A fisherman claimed to have seen a dead sea cow washed up on the beach of the Cape of Chaplin near the Gulf of Anadyr[1] in either 1910,[1] or sometime between 1911 and 1913.[4]


A January 1924 report in the Gippsland Times claims that fishermen in the Aleutians had recently claimed to have seen "one or more" Arctic sea-cows, described as having a fish's hindquarters and the head and neck of an ox.[8][9]


A famous sea cow sighting was alleged to have occurred in July 1962, near Cape Navarin, south of the Gulf of Anadyr. The eyewitnesses were whalers and fishermen, the crew of the whaler Buran. The first time they saw the animals, they were observed offshore from a distance of less than 100 meters. The following day, the herd of half-a-dozen was seen again in a shallow lagoon supporting meadows of seaweed and sea cabbage. The lagoon never froze over during the winter, and some of the sea cabbages found there were of a type known to have been favoured by Steller's sea cows.[3][2]

The animals were described to Russian scientists A. A. Berzin, E. A. Tikhomirov, and V. I. Tronin as 20' to 26' long, with dark skin, a small head clearly differentiated from the body with an apparent harelip, and a bilobate tail with "a sort of fringe along the edge". They swam slowly, regularly submerging and surfacing.[2]


A 1976[4] sighting of a beached sea cow occurred in Anapkinskaya Bay (south of Cape Navarin), according to an article in the Petropavlovsk newspaper Kamchatsky Komsomolets. The eyewitnesses, salmon factory workers interviewed by Vladimir Malukovich, described the animal they saw as dark-skinned, with flippers and a forked tail like a whale. Its ribs were noticeable, and its head had an "unusual form," with a long snout.[2] One man, Ivan Nikiforovich Chechulin, walked up to and touched the stranded animal. Malukovich showed him images of various sea creatures, out of which Nikiforovich selected the picture of Steller's sea cow as the animal he had seen.[4]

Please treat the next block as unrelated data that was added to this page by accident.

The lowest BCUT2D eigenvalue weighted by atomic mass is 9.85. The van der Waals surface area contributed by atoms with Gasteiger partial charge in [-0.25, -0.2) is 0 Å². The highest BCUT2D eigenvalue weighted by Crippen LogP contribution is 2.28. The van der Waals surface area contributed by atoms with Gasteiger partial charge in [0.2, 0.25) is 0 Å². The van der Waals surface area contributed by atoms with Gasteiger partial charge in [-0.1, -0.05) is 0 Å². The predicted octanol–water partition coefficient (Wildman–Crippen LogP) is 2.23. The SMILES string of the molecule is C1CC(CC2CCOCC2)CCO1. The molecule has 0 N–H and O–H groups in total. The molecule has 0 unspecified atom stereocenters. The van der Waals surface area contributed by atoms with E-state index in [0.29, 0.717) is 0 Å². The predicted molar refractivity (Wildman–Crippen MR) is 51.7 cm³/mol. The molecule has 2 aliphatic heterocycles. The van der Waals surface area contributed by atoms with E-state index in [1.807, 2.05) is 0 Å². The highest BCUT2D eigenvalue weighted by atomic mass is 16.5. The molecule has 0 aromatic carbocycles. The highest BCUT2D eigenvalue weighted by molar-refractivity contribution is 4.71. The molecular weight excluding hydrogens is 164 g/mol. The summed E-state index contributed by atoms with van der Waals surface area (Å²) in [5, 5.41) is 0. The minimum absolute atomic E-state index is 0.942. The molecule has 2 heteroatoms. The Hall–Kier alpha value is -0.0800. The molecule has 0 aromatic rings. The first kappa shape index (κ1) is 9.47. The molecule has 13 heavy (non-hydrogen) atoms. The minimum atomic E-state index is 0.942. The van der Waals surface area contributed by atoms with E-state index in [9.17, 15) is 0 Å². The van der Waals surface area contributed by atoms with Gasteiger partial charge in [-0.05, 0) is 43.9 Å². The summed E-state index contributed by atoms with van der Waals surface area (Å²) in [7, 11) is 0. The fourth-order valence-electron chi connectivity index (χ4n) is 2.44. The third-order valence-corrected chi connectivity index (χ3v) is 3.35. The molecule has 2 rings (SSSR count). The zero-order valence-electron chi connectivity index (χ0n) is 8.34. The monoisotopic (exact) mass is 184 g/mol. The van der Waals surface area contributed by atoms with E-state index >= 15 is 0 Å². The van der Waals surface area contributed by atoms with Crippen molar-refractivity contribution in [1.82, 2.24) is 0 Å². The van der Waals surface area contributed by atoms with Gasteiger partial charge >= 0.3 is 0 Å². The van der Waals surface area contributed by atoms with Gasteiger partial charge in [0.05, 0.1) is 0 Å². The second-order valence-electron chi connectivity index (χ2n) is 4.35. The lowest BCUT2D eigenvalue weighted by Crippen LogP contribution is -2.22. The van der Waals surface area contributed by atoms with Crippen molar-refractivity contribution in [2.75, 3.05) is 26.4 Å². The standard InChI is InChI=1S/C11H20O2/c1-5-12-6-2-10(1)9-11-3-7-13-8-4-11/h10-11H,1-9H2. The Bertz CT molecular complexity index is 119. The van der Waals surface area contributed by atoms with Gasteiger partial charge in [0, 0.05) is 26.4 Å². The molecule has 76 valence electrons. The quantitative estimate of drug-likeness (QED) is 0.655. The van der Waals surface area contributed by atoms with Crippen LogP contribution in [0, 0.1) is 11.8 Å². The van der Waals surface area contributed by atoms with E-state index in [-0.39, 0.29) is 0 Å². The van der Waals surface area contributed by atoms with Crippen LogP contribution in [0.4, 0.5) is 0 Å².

The skeleton of a sea cow was alleged to have been discovered on "a Soviet island" in 1983.[6]


In the summer of 2006, a skipper reported a sighting of a 12' long "manatee" off the Washington Coast in the United States. The animal stayed at the surface for about two minutes, and, looking it in the eye, he was certain that it was a manatee.[10]

Alternate explanations[]


A female narwhal (Monodon monoceros) has frequently been put forward to explain alleged sea cow sightings as mistaken identity.

Elephant seal

A stray northern elephant seal (Mirounga angustirostris) has been suggested for the 1976 sighting.

Female narwhals (Monodon monoceros), which do not have the famous tusks of the males, have frequently been cited as possible explanations for alleged Steller's sea cow sightings.[1] Leonhard Stejneger concluded that the 1854 sea cow was in fact a narwhal after interviewing eyewitnesses Merchenin and Stepnoff, a conclusion with which Bernard Heuvelmans agreed.[3] Later, zoologists speculated that the herd of "sea cows" reported by the Buran in 1962 were in fact a group of female narwhals. In this case, however, Karl Shuker writes that the whalers' description fits a sea cow "more closely than a female narwhal, and it seems unlikely that experienced whalers would fail to recognise such a familiar creature".[4] Roy Mackal was of the same opinion, writing that he was not prepared to lightly dismiss animals seen by experienced whalers as misidentified narwhals.[2]

An alternative theory regarding the 1976 sighting is that the animal, particularly due to its unusual head shape and long snout, as well as its tail shape, was a stray northern elephant seal (Mirounga angustirostris).[6] These seals are sometimes known to stray from their normal migration route to the Gulf of Alaska during the spring.[1]

Bernard Heuvelmans theorised that certain sea cow sightings are not of Steller's sea cows at all, but of an undiscovered but closely related species or subspecies, more agile than Steller's sea cow and with a less specialised diet.[3][11] Mackal also suggested a subspecies as one possible identity for the alleged Aleutian sea cows.[2]

As an explanation for other cryptids[]